Hurdles cleared, Rock hard to beat - James Halliday writes about the first 25 years of Hanging Rock Winery.
WHEN John and Annie (nee Tyrrell) Ellis bought the Jim Jim property looking out to Hanging Rock in the Macedon Ranges in May 1982, they had little idea of the challenges ahead for them.
Given that John Ellis was Rosemount Estate's first winemaker (in 1967) and moved to the same role at Tisdall Estate at Echuca (but with the large Mount Helen vineyard in the Strathbogie Ranges), you might think it was simply a move from employee status to outright ownership of yet another start-up business.
Needless to say, it is one thing to create a branded winery for an owner with deep pockets and an altogether different story when every dollar spent has to be carefully weighed.
Bank managers must be treated with kid gloves in the good times and kept at bay when the economy begins to turn sour, as it did at the end of the '80s.
But an even larger hurdle for the Ellises was to overcome the transition from managing warm-region, reliably generous-yielding vineyards to a cool site with meagre soil and a never-ending battle to coax the vines to produce meaningful crops.
The first plantings of pinot noir in 1983 largely failed in the face of snow and frost; sauvignon blanc and semillon followed in 1984 (with replacement pinot vines), and an amount of semillon was picked in 1986.
While this was happening, a bore was sunk that to this day is the sole source of water and, in 1985, an old riverside grain silo was purchased, moved to Jim Jim and reconstructed as a combined winery and residence.
The year 1987 marked the first real (albeit small) vintage of pinot noir and chardonnay for sparkling wine (part of the original decision to move to Macedon) and semillon and sauvignon blanc for table wines under the Hanging Rock label. Of even greater significance was the leasing of a 40-year-old shiraz vineyard from Roger McLean, on the red Cambrian soil of Mount Camel, soil that has since established Heathcote as one of the greatest shiraz regions in Australia.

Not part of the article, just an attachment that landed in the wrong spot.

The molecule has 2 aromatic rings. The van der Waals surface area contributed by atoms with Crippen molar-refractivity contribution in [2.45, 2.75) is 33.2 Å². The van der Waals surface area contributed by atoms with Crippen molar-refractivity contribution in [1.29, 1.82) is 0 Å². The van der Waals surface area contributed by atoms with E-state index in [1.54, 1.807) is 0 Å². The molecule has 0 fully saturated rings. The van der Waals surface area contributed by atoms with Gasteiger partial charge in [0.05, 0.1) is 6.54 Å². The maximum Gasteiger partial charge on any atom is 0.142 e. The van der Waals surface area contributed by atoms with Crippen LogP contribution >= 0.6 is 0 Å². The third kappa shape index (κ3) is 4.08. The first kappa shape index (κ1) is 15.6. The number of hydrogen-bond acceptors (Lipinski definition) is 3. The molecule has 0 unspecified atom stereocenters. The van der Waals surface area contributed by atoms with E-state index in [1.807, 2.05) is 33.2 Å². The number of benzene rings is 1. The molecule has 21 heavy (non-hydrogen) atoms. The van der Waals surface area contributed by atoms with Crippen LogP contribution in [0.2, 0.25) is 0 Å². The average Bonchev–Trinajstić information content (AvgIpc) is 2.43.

The wine (the first to be made at the new winery) went on to achieve great success at shows and critical acclaim from wine writers. But even then it was obvious the business needed substantial additional capital to fund expansion to a more economic size. It was decided to float on the stock exchange: one week after the prospectus was issued, the stock exchange collapse of October 1987 swept the world, crushing alike whales and minnows, such as Hanging Rock.
Businessman Bardie Russell came to the rescue and was present when Hanging Rock celebrated its 25th birthday last month. His financial involvement long since paid out, he is proud of the growth and strength of the business.
While a range of cheaper brasserie wines with imaginative labels and Riverland fruit was developed, the Heathcote shiraz sat alongside the emerging Macedon Cuvee sparkling wines as the flag-bearers.
Just when it seemed the challenges were over, the Mount Camel vineyard expired due to salinity problems caused by tree-felling further up the mountainside.
The 1992 crush was three tonnes. After that, the removal of the vines was inevitable. In 1994, another white knight in the form of Athol Guy (of the Seekers fame) appeared, and a new joint-venture vineyard was planted a little further north of the original site, producing its first wine in 1997, seamlessly picking up where the 1992 left off.
I was treated to a vertical tasting of all the Heathcote shiraz as part of the birthday celebrations. While vintage variation always plays a role (1989 was a terrible vintage in many places), the tasting consistently underlined the 20-year life span of the wines (longer in the best vintages).
My favourite wines were the '04, '03, '00 and '98, with the '02, '97, '92 and '91 only a whisker behind. Oh, and a sentimental vote for the '87, still holding on to life.
I'm sure John and Annie Ellis know there are many challenges still to be surmounted, but it may just be that on the score of climate change they have their chess pieces neatly placed.
A bit more warmth at Macedon would be no bad thing, and shiraz (especially grown on great soil) is both hardy and adaptable.